6 Signs You’re Not Getting Enough Sunlight
You need sunlight to lift your mood, heal wounds, and manage healthy weight...but how much is enough sun, and how much is too much?
What happens if you don’t get enough sunlight?
You already know the dangers of getting too much sun, but what you might not realize is that not getting enough could be bad for your health, too. Hopefully, you’ve been eating vitamin D-rich foods—or taking vitamin D supplements if you can’t get enough in your diet—but by the end of winter in the northern hemisphere, most of us crave a bit more sunshine. If you want to feel the sun shining on your body but worry about the damage it can cause, think again.
The Centers for Disease Control and Prevention (CDC) recognize there are both risks and benefits to spending time outdoors, and there are ways to do so safely. Research shows that there are benefits to getting enough sunlight—everything from keeping our bones healthy to decreasing our risk of dying from some cancers such as breast, ovarian, colon, pancreatic and prostate. The sun does a lot to keep us healthy—here are six signs you’re not getting enough sunlight.
You’re feeling moody or depressed
Cooler temperatures can bring on gloomy moods. Whether you call it the winter blues, cabin fever, or seasonal affective disorder (SAD), doctors often chalk up cold-weather mood dips to a lack of sunshine. “Basically, it comes down to levels of the hormone serotonin in your brain,” explains Wesley Delbridge, RDN, a Phoenix area registered dietitian nutritionist. “With exposure to bright light, like sunlight, serotonin will increase.”
Translation? Catch a bit of sun, and your disposition could get sunnier, too. You can also try blue light therapy to boost your mood during the coldest, darkest months.
You’re gaining weight
Along with encouraging the skin to manufacture vitamin D, sunshine supplies the important nutrient nitric oxide, which keeps your metabolism running smoothly and discourages binge eating. “Vitamin D and nitric oxide levels mirror each other,” explains Lana Butner, ND, LAc, a board-certified naturopathic doctor and acupuncturist. “When one is high, the other is also within optimal range, and vice versa.” Nitric oxide is an active part of the lining of our blood vessels and is critical for good cardiovascular health.
“Vitamin D deficiency also causes mitochondrial dysfunction, which leads to a decrease in [energy] production,” explains Jenn McFarland, NP, Palm Health in St. Louis. “Low ATP production leads to muscular atrophy, and eventually muscle weakness.”
Your bones ache
Adults who don’t get enough sunshine, especially in the winter when it’s too cold to spend time outside, often feel aches and pains in their muscles and bones, or they might feel a bit stiffer in the morning. Delbridge says that what might be mistaken as arthritis or fibromyalgia (chronic muscle pain and fatigue) in adults could actually be a vitamin D deficiency due to a lack of sunlight.
Speaking of bones, if you are deficient in vitamin D you run a risk of developing osteoporosis.
You’re exhausted not sleeping well
“Fatigue is a common side effect reported in patients with low Vitamin D levels,” McFarland says, and a lack of sunlight could wreak havoc on your body long after the sun goes down. It’s important to get outside every day, and if you skimp on the sun’s rays by staying indoors, you can throw off your circadian rhythm (your body’s internal clock), which could mean you’re not sleeping deeply enough, and may easily trigger insomnia.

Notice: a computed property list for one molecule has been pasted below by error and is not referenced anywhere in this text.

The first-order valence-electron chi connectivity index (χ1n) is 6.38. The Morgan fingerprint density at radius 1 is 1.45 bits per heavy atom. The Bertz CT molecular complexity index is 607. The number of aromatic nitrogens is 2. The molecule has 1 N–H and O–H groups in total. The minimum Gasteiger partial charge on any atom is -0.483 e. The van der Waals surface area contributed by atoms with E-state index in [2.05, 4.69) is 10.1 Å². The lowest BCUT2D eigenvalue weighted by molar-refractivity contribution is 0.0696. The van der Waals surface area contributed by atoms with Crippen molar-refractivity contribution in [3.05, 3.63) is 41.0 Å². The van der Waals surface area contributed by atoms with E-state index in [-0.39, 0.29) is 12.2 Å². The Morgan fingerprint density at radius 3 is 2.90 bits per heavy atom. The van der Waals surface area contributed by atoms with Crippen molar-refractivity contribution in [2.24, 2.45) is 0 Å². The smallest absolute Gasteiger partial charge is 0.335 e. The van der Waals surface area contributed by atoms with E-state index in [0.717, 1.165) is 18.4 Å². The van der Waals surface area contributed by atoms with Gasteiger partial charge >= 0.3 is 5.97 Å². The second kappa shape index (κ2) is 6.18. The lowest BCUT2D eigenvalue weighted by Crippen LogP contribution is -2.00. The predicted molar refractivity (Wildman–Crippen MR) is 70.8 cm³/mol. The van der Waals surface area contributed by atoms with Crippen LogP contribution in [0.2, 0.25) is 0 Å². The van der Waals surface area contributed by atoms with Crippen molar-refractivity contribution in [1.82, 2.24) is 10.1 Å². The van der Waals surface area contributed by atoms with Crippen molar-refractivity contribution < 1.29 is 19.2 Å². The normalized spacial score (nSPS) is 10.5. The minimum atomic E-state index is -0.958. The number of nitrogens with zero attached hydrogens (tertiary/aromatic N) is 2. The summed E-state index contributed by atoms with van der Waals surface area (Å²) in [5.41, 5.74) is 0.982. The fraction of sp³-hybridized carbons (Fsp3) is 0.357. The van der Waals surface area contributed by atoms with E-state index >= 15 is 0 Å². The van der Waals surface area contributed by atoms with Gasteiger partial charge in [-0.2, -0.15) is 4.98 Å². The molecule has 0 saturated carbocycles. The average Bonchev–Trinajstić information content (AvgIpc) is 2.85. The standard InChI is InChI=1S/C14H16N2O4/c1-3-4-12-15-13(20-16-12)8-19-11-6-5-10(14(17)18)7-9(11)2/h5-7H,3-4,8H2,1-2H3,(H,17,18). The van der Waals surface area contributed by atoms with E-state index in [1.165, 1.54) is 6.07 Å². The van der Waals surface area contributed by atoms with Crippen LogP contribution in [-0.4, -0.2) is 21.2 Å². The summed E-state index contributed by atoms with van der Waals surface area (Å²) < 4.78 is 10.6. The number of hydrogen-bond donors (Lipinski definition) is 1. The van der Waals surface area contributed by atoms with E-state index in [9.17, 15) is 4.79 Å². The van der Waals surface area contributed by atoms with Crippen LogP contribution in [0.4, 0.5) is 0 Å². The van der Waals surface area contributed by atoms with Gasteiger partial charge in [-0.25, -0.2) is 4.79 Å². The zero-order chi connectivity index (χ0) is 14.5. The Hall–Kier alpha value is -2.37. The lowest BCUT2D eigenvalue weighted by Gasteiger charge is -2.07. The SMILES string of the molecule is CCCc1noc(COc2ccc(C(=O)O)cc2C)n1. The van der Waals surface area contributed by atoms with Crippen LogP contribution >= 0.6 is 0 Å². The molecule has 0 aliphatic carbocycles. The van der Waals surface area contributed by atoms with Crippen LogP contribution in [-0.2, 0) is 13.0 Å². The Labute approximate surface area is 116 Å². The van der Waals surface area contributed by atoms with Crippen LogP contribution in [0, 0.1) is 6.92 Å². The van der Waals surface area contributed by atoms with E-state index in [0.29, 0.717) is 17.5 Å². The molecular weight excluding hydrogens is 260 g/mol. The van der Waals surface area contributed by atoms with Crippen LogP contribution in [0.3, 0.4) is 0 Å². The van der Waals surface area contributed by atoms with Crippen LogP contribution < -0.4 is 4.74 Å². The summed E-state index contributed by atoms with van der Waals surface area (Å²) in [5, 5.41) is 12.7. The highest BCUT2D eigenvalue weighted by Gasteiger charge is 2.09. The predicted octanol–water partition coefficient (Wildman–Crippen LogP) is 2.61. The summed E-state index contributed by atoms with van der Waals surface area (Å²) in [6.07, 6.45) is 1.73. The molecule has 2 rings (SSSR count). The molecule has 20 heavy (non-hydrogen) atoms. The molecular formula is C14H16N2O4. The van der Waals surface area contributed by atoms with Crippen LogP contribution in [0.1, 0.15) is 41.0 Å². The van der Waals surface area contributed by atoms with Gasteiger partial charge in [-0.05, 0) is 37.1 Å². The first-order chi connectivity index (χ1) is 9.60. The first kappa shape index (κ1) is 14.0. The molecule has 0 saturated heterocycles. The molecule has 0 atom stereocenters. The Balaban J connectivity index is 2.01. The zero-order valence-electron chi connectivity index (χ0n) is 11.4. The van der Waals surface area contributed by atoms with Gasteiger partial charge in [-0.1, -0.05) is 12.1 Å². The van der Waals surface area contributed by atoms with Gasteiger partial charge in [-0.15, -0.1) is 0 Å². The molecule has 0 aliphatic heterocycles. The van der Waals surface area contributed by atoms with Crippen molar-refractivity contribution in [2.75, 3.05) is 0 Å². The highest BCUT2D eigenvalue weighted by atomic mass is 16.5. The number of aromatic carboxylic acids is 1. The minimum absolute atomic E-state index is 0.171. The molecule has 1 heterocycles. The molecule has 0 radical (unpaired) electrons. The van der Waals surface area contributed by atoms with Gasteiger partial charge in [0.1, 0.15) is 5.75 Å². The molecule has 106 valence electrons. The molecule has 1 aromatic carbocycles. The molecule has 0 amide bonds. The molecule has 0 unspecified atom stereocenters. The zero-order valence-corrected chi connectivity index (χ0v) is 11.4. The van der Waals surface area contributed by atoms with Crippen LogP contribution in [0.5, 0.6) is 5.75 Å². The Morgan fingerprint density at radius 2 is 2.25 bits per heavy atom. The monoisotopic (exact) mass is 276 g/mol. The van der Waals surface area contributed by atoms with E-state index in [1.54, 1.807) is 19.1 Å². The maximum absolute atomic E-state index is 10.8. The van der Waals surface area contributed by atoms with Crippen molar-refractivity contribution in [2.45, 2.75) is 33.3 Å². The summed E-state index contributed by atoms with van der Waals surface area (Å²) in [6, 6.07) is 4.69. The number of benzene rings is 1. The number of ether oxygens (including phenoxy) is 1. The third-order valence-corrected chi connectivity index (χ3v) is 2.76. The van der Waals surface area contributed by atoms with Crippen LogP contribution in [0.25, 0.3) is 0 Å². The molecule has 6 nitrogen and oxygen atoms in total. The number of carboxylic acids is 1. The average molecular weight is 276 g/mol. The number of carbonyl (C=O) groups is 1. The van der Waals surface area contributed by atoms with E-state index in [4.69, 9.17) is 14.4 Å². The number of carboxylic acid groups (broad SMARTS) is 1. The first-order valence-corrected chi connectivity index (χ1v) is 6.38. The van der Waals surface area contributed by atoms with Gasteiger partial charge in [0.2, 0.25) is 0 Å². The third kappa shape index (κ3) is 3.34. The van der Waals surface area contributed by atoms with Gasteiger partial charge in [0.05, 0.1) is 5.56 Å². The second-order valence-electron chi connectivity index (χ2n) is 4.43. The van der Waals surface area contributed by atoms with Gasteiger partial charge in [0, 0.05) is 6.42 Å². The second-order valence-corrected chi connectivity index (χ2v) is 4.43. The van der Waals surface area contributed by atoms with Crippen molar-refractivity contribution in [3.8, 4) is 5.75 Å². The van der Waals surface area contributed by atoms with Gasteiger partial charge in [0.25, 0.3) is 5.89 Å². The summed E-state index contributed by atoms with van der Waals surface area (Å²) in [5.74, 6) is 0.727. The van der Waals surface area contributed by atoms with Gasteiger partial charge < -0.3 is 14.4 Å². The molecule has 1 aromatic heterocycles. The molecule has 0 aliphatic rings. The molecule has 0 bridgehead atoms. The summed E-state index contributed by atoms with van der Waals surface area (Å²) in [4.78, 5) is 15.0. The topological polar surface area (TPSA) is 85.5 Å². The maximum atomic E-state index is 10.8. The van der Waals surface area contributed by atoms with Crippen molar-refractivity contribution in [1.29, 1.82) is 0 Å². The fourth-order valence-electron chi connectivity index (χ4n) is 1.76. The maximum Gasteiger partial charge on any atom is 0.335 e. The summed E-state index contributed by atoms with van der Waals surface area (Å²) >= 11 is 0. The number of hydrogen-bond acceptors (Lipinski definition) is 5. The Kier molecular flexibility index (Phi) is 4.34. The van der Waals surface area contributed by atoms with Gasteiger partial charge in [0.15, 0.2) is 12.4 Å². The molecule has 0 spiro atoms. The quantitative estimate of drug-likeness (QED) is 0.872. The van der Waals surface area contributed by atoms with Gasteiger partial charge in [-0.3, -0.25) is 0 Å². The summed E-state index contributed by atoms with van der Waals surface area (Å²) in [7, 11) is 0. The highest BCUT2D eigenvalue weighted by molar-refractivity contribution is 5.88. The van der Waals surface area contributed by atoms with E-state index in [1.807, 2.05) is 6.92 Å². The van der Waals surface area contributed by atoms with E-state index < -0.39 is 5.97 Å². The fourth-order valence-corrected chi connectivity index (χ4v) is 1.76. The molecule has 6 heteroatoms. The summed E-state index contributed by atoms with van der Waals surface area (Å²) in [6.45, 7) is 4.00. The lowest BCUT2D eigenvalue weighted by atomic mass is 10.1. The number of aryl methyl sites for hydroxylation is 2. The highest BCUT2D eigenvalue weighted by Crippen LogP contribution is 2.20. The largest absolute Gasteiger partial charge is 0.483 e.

You keep getting sick
“Exposure to UVB light enhances spleen and immune function,” McFarland says, so if you keep getting sick you might not be getting enough sunlight and may be low on vitamin D. “When sunlight hits your eyes it activates your autonomic nervous system, which signals the release of immune cells,” McFarland says. “Having immune cells readily available to fight off viral and bacterial infections is what allows us to encounter pathogens without getting sick.”
You always use sunscreen
Think more SPF is always better? In reality, the sun’s rays have many benefits, as long as you get exposure in moderation. If you’re trying to weight the risks and rewards of unprotected exposure, you can follow the advice of the Skin Care Foundation, an organization dedicated to the early detection and treatment of skin cancer. They recommend no more than 10 to 15 minutes of exposure to arms, legs, abdomen and back, two to three times a week. After that, the body can’t absorb any more vitamin D, so it’s best to cover up or apply sunscreen.
It doesn’t need to be hot or even sunny to reap the rewards of good old vitamin D. Even on a cloudy, chilly day, a small amount of exposure to UV rays can help you live longer and feel happier. “The point is, get out there and feel some light on your skin,” Delbridge says.
Additional writing and reporting by Jaime Stathis.
- National Sleep Foundation: "Why Electronics May Stimulate You Before Bed"
- Wesley Delbridge, RN, spokesperson for the Academy for Nutrition and Dietetics
- Diabetes: "Ultraviolet Radiation Suppresses Obesity and Symptoms of Metabolic Syndrome Independently of Vitamin D in Mice Fed a High-Fat Diet"
- Nature: "Subcutaneous white adipocytes express a light sensitive signaling pathway mediated via a melanopsin/TRPC channel axis"
- Environmental Health Perspectives, “Benefits of Sunlight: A Bright Spot for Human Health”
- Centers for Disease Control and Prevention (CDC), “Are There Benefits to Spending Time Outdoors?”
- Wesley Delbridge, RDN, a Phoenix area registered dietician
- Lana Butner, ND, LAc, a board-certified naturopathic doctor and acupuncturist
- Skin Cancer Foundation, “Sun Protection and Vitamin D”